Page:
So, in 2002, Georgia played a game at Alabama in early October. Well, it can be damn hot in the middle of Alabama in early October, and this game was one of the 2 or 3 hottest I've ever been to before or since. No wind, no clouds, just the sun mercilessly baking down on you all day. And College Gameday was in Tuscaloosa that day, so my new wife (to whom I'd been married for less than 4 months) and I got there early, and basically stood around in the heat until the stadium opened at 2:00 for the 3:30 kickoff. We went to our seats, but my wife just couldn't take it anymore, and she started showing symptoms of pretty bad heat exhaustion before the pregame festivities even started. After spending a little time at the First Aid booth, I decided I had to take her back to our hotel (in Birmingham), and as we were walking out of the stadium, I could hear the fans cheering as the teams were running out onto the field. (UGA ended up winning that game on a last-second field goal. My wife was fine after some fluids and rest.)

Obviously my wife's health always comes first, and I didn't think twice about it, but she felt absolutely awful afterwards. So she wrote a letter to Coach Richt a couple of days later explaining the situation and about how guilty she felt, and asking if he could maybe sign a football or something for me as her way of saying she was sorry. Within a few days of her sending that letter, we got a package from the UGA football offices.  Mark Richt had taken the time to personally write a response to my wife (it was obviously personally written, not a form letter), apologizing for the weather(?!?), and thanking her and myself for being Georgia football fans. He also included a print of a Jack Davis drawing that he had signed. (That would be founding cartoonist for MAD magazine Jack Davis.) That letter and Davis print are framed and still hanging in my home.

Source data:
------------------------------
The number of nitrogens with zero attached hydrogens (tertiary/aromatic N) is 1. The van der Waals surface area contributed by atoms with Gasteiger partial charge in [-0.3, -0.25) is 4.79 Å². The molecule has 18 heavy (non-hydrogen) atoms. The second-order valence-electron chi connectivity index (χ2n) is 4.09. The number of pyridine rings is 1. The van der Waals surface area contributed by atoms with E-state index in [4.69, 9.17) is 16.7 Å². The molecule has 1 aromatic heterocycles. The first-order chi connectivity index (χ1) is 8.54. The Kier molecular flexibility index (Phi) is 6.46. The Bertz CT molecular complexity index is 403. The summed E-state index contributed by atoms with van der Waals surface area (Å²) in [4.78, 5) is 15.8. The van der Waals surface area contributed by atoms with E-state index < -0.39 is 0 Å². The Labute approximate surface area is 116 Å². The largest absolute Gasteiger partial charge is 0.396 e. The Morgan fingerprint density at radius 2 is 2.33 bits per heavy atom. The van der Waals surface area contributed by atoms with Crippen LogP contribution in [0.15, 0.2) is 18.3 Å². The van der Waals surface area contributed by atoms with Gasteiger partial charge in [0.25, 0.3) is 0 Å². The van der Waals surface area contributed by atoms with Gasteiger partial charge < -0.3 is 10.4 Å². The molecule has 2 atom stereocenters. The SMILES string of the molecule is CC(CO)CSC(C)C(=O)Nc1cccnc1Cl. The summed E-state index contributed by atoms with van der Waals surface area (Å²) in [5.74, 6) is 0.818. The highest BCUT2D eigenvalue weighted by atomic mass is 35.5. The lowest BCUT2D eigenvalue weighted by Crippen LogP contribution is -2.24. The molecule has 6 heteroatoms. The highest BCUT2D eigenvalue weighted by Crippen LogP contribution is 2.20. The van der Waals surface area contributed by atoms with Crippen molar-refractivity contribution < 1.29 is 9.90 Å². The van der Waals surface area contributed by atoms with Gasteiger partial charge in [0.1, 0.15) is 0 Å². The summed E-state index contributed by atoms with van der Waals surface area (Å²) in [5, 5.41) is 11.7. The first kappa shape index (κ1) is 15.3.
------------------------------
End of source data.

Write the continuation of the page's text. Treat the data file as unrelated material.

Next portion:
He took the time out of his incredibly-busy day, during a week when he was getting his team ready to play a #10-ranked Tennessee team, to personally respond to a letter from a random fan (who was perfectly fine and healthy) and send her a gift that made a mark on her and her husband's life forever. And that's just about one of the smallest acts of kindness he's shown over the last 15 years. That's the kind of person Mark Richt is.

MaconDawg: Mark Richt is the man I strive to be. I'm not joking. That's not hyperbole. Richt's many charitable activities have been well-documented, and I'm not going to list them. But I will say that a lot of what he does, most of what he does, he doesn't publicize. Richt got Georgia hit with a secondary NCAA violation in late 2011 when he paid, over the course of several months, bonuses to various support staff and assistant coaches out of his own pocket when the University refused to. As Vine notes, he's touched the lives of regular fans and players, most recently through the Paul Oliver Network. Everything you've heard about Richt being one of the true class acts in college sports is true, and then some. In truth, that's going to be one of the hardest parts of replacing him. The next guy is not going to be able to eat and sleep football 24 hours a day without drawing unfavorable off-field comparisons to Richt.